A Second LIfe


Taxidermy was once considered the remit of eccentric pub landlords and country estate owners but the artform is experiencing somewhat of a renaissance. Eccentricity is still the key to modern taxidermy but the ancient craft has taken on a fresh lease of life thanks to the pioneering work of Dutch duo Jaap Sinke and Ferry van Tongeren.

The former advertising creatives founded Fine Taxidermy in 2013, fuelled by a joint curiosity of the process of animal preservation. After shadowing a traditional taxidermist who taught them the age-old technique, they set out to modernise the art for the next generation, combining their learnings with their experience of creative direction to transform ethically sourced animals into unique works of art.

The duo launched their first collection at an exhibition in London in 2015 and immediately took the art world by storm. Illustrious British artist Damien Hirst, known for his sensational works, bought all 39 pieces for his private collection. “It was a jump start and a recognition that we were right thinking that what we thought was beautiful and special could be agreed on by a niche market,”
says Jaap.

With Hirst’s endorsement, the duo persevered, and their expanding collections were quickly coveted by collectors, fashion designers, gallerists and interior designers who placed them in houses, palaces, and hospitality venues around the world. 

Jaap and Ferry’s most iconic works include giant bird cages covered in colourful, exotic parrots, and wall hangings comprised of snakes that dramatically swirl around each other. “People see that what we do has nothing to do with the dusty stuff you know from old pubs or grandparents' houses,” says Jaap. “We are recognised as the people who changed and revived taxidermy.”

Fine Taxidermy only works with animals, birds and reptiles that lived and died in captivity of natural causes, meaning it's often a long process to find desired bodies suitable for the taxidermy process. “Sourcing animals was a very challenging task in the beginning,” Jaap says. “We focused on zoos and special breeders to get the most rare and special specimens.”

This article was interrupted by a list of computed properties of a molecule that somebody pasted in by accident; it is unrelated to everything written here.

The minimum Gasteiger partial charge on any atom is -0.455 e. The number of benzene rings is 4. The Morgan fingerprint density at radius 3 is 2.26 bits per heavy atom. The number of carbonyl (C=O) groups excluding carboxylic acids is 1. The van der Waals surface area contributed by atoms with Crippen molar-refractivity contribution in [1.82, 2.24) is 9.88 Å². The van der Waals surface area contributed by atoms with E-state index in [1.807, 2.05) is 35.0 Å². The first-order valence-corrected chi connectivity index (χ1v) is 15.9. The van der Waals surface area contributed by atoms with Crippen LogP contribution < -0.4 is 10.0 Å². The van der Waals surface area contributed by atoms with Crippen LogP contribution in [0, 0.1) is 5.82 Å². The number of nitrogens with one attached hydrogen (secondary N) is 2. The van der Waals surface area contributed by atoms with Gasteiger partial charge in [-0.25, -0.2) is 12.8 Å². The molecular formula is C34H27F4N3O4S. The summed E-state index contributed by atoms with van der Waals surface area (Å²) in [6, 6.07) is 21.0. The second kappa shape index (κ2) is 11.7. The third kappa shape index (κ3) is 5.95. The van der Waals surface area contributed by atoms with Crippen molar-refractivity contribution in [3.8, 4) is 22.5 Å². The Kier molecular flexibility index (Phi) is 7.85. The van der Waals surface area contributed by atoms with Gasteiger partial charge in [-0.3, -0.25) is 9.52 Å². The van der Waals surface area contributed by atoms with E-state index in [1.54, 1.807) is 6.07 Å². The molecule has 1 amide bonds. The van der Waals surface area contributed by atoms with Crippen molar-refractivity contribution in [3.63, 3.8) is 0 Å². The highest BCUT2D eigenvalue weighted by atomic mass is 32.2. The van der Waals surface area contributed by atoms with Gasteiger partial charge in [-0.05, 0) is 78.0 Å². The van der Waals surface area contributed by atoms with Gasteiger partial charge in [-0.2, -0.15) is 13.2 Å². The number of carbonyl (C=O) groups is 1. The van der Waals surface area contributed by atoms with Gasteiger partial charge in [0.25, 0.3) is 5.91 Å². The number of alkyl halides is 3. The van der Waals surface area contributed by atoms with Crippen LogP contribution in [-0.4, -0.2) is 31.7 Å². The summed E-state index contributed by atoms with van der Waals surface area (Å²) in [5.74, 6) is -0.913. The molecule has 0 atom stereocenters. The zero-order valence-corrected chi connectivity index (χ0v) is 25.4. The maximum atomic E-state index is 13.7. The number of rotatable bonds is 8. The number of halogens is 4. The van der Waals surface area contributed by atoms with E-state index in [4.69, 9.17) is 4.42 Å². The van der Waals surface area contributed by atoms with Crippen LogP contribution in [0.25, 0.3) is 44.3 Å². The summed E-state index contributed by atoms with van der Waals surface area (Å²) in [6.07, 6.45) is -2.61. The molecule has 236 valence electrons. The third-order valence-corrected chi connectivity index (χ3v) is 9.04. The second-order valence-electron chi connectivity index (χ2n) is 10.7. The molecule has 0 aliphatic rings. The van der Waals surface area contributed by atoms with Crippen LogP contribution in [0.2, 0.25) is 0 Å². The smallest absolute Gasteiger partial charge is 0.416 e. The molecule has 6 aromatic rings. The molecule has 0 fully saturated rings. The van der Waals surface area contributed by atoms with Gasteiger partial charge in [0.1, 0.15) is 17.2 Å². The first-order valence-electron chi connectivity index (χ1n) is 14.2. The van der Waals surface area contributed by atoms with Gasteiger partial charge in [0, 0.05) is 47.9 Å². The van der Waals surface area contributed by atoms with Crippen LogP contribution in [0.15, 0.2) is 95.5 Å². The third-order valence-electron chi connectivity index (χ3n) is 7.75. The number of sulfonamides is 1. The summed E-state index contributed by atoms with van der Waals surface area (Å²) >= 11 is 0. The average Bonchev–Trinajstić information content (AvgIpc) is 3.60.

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As they don't accept hunted or poached animals, Jaap isn't concerned about backlash from campaigners – their greatest headache is the admin involved in securing the animals and delivering the finished pieces. “It is a very regulated business; there is a lot of paperwork involved,” he says.

Fine Taxidermy’s creative process is led by “intuition and inspiration”. “We just see combinations appear in our imagination and start sketching flamboyant poses to create our signature style,” Jaap says. “Every animal we create has a unique pose. This means we don’t work with factory moulds to put the skin around. We sculpt every mannequin ourselves in a very dramatic or flirting pose.”

When they’re not in the studio in The Netherlands, the pair travel the globe to source animals for their “frozen vault”. Inspired by golden age painters Melchior d’Hondecoeter, Jan Weenix and Frans Snijders, they also seek out quality 17th-century ornaments and antique bases to complete their compositions.

The company’s pieces are mostly tailormade commissions for clients, including several superyacht owners. For one British business tycoon looking to decorate his Feadship explorer yacht, the pair created an onboard ‘Darwin Room’ inspired by 19th-century naturalist and biologist Charles Darwin. “We created a number of wunderkammer collection boxes with shells, eggs and hummingbirds mounted as scientific specimens,” Jaap says. “We also created a work with a complete collection of birds from the Turaco family. To gather such a collection of different species within one family of birds took us years to complete.”

Currently Jaap and Ferry are collecting rare dinosaur fossils for a special collection. So far, they've secured an elephant bird, a basilosaurus, and a giant mososaurus skull. Projects such as this are about more than art; they spread an important message of preservation and the immortalisation of nature’s animals for the next generation.

The next stage of Fine Taxidermy’s mission to transform the industry is to make their work accessible to the public in a permanent exhibition. “Our ultimate goal is to create a museum of endangered species in our creative style,” Jaap explains. “We want to fill a beautiful monumental building in a European capital with works that will be beautiful and tell the message of wildlife preservation with much more impact.”



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